When the New York Times disclosed a top-secret program of surveilance of international phone calls with suspected terrorists, the Bush Administration faced a critical choice: defend the program in public – including correcting misimpressions left by press reports – or try to preserve such secrecy as had not been shattered by the Times. Both choices had substantial downsides, but today the Ninth Circuit held (in a decision that is otherwise somewhat of a split decision* in a challenge brought to the program by “Al-Haramain Islamic Foundation, a designated terrorist organization, and two of its attorneys”) that the Bush Administration waived its legal defense that a full judicial review of the program would involve disclosure of state secrets because the Administration responded to the Times in a way that confirmed the program’s existence and some facts about it:
Following the terrorist attacks on September 11, 2001, President George W. Bush authorized the National Security Agency (“NSA”) to conduct a warrantless communications surveillance program. The program intercepted international communications into and out of the United States of persons alleged to have ties to Al Qaeda and other terrorist networks.
Though its operating parameters remain murky, and certain details may forever remain so, much of what is known about the Terrorist Surveillance Program (“TSP”) was spoon-fed to the public by the President and his administration.
After The New York Times first revealed the program’s existence in late 2005, government officials moved at lightning-speed to quell public concern and doled out a series of detailed disclosures about the program. Only one day after The New York Times’ story broke, President Bush informed the country in a public radio address that he had authorized the interception of international communications of individuals with known links to Al Qaeda and related terrorist organizations.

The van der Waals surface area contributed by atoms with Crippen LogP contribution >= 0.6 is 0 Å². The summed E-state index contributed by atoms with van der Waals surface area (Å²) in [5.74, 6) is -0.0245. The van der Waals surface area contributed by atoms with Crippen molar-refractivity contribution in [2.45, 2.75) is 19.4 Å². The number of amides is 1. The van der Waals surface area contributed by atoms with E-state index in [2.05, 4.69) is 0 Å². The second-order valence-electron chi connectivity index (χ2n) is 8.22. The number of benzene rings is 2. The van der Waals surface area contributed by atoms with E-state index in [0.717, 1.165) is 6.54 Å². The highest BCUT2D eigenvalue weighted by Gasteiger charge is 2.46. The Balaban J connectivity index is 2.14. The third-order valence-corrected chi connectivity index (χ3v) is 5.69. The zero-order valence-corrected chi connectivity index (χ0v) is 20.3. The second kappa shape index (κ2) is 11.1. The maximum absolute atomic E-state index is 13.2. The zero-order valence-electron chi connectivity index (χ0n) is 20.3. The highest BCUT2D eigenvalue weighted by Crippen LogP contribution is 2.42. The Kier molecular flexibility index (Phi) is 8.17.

Two days after President Bush’s announcement, then-Attorney General Alberto Gonzales disclosed that the program targeted communications where the government had concluded that one party to the communication was a member of, or affiliated with, Al Qaeda. The Department of Justice followed these and other official disclosures with a lengthy white paper in which it both confirmed the existence of the surveillance program and also offered legal justification of the intercepts.
In light of extensive government disclosures about the TSP, the government is hard-pressed to sustain its claim that the very subject matter of the litigation is a state secret. Unlike a truly secret or “black box” program that remains in the shadows of public knowledge, the government has moved affirmatively to engage in public discourse about the TSP. Since President Bush’s initial confirmation of the program’s existence, there has been a cascade of acknowledgments and information coming from the government, as officials have openly, albeit selectively, described the contours of this program.
Thus, we agree with the district court that the state secrets privilege does not bar the very subject matter of this action.
I should note, first of all, that the Sixth Circuit has reached a contrary conclusion, so expect the Supreme Court to weigh in on this sooner rather than later. The net result of this line of reasoning is that the media can combine with the courts to create a no-win situation: the media discloses a secret program and portrays it in an unfavorable light that suggests it’s illegal; the White House can’t stay silent without taking a public beating; and then the courts say that lawsuits can not only be filed because the White House fought back, but they also allow the development of a one-sided and incomplete factual record based on media misreporting.
None of which helps fight the bad guys.
* – Specifically, after finding that the lawsuit was not barred in its entirety, the court did find that a sealed document that was critical to the plaintiff’s proof of standing was covered by the state secrets privilege, but remanded for the lower court to determine whether FISA preempts the state secrets privilege. While this may yet play out successfully for the government, what the court should have done is find that the state secrets privilege applies to cover the subject matter of the action where a full and fair litigation of the controversy would require disclosure of state secrets, rather than approach the issue piecemeal.